The Plastic Pandemic
The images are everywhere: fish strangled by plastic soda holders, plastic straws sticking out of turtles’ noses, and plastic mixed with seaweed. So why do people just accept it? Everyone knows the extensive damage that the use of plastic has on the environment, and it has only gotten worse with the rise of COVID-19. It feels inevitable. But does it have to be?
March 31, 2021
Humans used to reuse as much as they could. One individual produced very little trash, and people would mend and fix as much as they could to make one item last as long as possible. Unfortunately, these practices changed with the introduction of plastic.
Plastic was invented in 1907 and became widely used by the military in World War II for things like airplane windshields and parachutes, according to The Guardian. When the war ended, chemical companies turned to the general public for consumers. But they didn’t immediately see the kind of plastic waste we have today. Plastic’s unique properties made it incredibly popular: it has the potential to be used in products that last decades. But as it was used in things like construction and everyday items with increasing frequency, this is when real problems started to arise.
Unfortunately, when companies started producing plastic that was cheaper to make and more affordable, people’s main use for it became single-use items that last only for a single day. Plastic wasn’t a material that could be easily repaired at home, and slowly, people started to realize that throwing things away was “easier” than trying to fix them. As a result, throwaway consumer culture was born.
Making lower quality products so that customers have to keep coming back to buy more became an integral part of many companies’ business models, and H this practice is now known as planned obsolescence. Planned obsolescence refers to products that are designed to degrade quickly, but last just long enough so that people keep buying them, and the concept exists in multiple industries, including everything from technology to textbooks.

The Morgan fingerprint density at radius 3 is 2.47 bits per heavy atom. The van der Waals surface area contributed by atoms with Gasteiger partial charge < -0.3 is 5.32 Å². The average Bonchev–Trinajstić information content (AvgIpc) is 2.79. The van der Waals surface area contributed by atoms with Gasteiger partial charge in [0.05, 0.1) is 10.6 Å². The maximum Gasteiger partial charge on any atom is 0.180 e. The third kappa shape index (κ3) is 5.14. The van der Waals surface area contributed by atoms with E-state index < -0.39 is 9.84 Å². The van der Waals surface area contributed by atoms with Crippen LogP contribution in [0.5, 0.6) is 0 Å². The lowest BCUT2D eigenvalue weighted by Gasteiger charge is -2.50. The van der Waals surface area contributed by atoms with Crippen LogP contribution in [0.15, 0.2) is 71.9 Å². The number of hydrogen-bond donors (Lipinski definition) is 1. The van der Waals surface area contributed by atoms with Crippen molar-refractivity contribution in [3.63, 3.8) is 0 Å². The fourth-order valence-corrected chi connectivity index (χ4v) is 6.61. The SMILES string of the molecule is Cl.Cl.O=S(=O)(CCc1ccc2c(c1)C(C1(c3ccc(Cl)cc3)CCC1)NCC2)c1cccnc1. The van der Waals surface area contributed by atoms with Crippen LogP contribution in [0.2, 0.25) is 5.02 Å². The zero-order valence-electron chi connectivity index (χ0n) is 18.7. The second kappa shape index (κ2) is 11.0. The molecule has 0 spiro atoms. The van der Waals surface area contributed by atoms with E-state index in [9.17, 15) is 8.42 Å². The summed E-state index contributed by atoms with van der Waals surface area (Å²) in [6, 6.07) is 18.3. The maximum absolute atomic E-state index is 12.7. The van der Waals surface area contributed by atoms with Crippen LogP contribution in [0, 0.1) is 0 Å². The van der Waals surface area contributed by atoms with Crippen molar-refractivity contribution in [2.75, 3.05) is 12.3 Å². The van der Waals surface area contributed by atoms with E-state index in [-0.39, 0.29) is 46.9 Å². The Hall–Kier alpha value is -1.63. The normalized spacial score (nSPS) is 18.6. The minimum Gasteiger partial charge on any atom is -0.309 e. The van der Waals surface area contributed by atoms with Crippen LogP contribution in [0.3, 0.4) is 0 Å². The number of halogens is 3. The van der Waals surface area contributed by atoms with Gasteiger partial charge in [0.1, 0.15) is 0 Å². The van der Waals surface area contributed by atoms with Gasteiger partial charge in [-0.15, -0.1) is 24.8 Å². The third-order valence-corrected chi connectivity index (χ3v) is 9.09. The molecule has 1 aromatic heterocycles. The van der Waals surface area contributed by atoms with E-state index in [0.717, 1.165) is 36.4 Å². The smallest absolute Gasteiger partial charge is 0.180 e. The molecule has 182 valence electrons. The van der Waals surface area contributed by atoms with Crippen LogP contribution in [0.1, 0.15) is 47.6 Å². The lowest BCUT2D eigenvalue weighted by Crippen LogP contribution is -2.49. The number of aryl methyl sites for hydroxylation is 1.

Electronic devices are a perfect example: they work perfectly for about two years until they suddenly begin to malfunction, and new software updates are incompatible with older models. This model proves to be problematic because many of these products contain plastic parts that end up in landfills and won’t degrade for millions of years, with the waste building up in a seemingly never-ending cycle.
In 1960, the average American generated almost three pounds of garbage per day; this number increased to approximately five pounds by 2018, according to the EPA. Additionally, the world produces approximately 448 million tons of plastic a year—a number that is expected to double by 2050, according to National Geographic. Additionally, as National Geographic points out, “Single-use plastics account for 40% of the plastic produced every year.” So, what has changed that there is so much more trash now than ever before?
Plastic has permeated every area of human life— literally. According to Environmental Health News, “people are exposed to chemicals from plastic multiple times per day through the air, dust, water, food and use of consumer products.” For most people, it’s physically impossible to go without touching something made out of plastic every few minutes. People have failed to see how they are completely surrounded by plastic all day, every day.
It’s easy to see and react to a plastic water bottle floating in the river; one can simply pick it up and toss it in the recycling bin. However, microplastics are the hidden, unseen killer. Microplastics form when plastic breaks down from exposure to environmental factors like the sun’s radiation and oceans waves into small pieces (less than five millimeters in length). National Geographic explains the problem with microplastics: “They do not readily break down into harmless molecules. Plastics can take hundreds or thousands of years to decompose— and in the meantime, wreak havoc on the environment.” Microplastics have even been found in drinking water systems (standard water treatment facilities cannot remove all traces of microplastics) and in the marine animals that people eat.